Recognition, 2001

REVIEW BY: Christopher Thelen


Let's be honest here: at what point can you say that an Asia album isn't really an Asia album? With the revolving door of musicians who have, at one point or another, graced this lineup, you could rightfully argue that Asia ceased to exist when the original quartet of John Wetton, Steve Howe, Geoff Downes and Carl Palmer was amended - first by Wetton's firing/dismissal (depending on who you believe) and return, then by Howe's departure.

So, by the time you get to 2001's Aura, the ninth studio effort, the only original member left was keyboardist Downes, and this lineup was as much Asia as it was The Buggles, if you want to split hairs. If anything, this effort was mostly a collection of songs featuring Downes and, by that time, longtime member John Payne (who later would tour his own lineup of Asia), along with a gaggle of guest musicians - including original guitarist Howe!

The prog-rock backbone that Asia had been built on was, by now, long gone, leaving album-oriented rock in its place - and, while it's not bad, it's also nothing one might go out of their way to search for. (The key word here is "search," seeing that the label this version of Asia recorded this disc for folded about a year after its release.)my_heart_sings_the_harmony_web_ad_alt_250

The opening track "Awake" sets the tone for what the listener is in for over the course of the next hour (or, if you have the Digi-Pak, nearly 80 minutes). Payne is a decent enough vocalist, but one does feel some twinges of melancholy that it's not Wetton still fronting the band at times. (I know... I need to move forward, seeing that Wetton had been gone for about a decade by the time this disc was released.) It's a pleasant enough song, though it feels like a minute or so could have been lopped off without affecting its power.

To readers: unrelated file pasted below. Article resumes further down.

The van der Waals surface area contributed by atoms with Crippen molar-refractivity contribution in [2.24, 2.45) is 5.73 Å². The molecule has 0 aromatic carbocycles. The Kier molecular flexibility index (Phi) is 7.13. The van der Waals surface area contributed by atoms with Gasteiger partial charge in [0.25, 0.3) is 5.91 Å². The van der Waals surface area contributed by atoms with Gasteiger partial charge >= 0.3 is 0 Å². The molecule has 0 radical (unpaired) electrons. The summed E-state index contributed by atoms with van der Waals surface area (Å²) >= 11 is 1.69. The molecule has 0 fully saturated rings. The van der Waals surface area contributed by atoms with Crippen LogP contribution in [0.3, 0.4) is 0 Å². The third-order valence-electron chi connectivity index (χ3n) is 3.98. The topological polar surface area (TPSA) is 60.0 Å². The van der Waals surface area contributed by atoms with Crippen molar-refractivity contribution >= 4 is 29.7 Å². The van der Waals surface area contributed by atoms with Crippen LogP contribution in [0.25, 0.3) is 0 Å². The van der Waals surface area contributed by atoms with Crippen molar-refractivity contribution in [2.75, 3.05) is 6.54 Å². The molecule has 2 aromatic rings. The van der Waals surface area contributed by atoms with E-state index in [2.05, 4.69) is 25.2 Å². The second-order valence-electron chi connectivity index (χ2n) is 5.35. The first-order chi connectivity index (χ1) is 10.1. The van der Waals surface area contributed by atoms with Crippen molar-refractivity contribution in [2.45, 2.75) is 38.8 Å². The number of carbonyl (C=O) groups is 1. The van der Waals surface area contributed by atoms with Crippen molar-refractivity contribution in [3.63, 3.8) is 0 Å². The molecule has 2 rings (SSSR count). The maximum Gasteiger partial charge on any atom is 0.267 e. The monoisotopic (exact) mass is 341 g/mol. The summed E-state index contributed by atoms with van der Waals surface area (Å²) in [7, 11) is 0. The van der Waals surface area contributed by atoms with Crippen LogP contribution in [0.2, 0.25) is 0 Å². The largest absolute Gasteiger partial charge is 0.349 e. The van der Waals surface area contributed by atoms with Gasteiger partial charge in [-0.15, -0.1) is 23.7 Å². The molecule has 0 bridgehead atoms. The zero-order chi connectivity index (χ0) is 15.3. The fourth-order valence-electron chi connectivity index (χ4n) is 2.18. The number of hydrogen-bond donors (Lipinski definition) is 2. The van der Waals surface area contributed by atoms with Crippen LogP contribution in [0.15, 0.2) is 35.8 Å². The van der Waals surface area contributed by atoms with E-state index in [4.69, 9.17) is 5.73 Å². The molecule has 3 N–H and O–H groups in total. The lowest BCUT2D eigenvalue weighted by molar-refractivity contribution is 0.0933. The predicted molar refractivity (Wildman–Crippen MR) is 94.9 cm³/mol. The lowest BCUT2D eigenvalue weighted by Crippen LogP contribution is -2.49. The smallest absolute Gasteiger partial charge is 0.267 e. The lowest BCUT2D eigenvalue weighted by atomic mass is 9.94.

At this point, you need a scorecard to figure out who is playing on which track. Musicians as diverse as Guthrie Govan, Simon Phillips (Toto, The Who), Vinnie Colaiuta (Frank Zappa), Ian Crichton (Saga), Howe... cripes, they even get Chris Slade (AC/DC) to drum on a few tracks!

You would think that having different musicians on almost every track would make Aura an unlistenable mess... but, somehow, that portion of the equation seems seamless.

As for the remainder of the music, it's pleasant enough, I'll give it that. Tracks like "Free," "Forgive Me" and the title track stand out, and suggest that there could still be gas in the musical tank for this band. If there were more on-fire moments like this, I'd feel even better.

It's not that the remainder of the album is bad; it's just nothing noteworthy. And it's not necessarily that I'm expecting to hear another "Only Time Will Tell" or "Heat Of The Moment" again, 'cause I know bands have to grow and mature. But it just seems that Asia was still struggling to discover where they fit in, in terms of the musical landscape. And, despite the obligatory Roger Dean album cover, it definitely wasn't the world of prog-rock anymore.

Aura, in and of itself, isn't a bad album, but it's not one that makes the listener's hair on the back of their neck stand up in excitement, knowing they're listening to something special. Maybe - just maybe - if this band had been called something other than Asia, it would have been easier to put it in its rightful musical place, and it would have been a little more accessible.

Rating: C+

User Rating: Not Yet Rated



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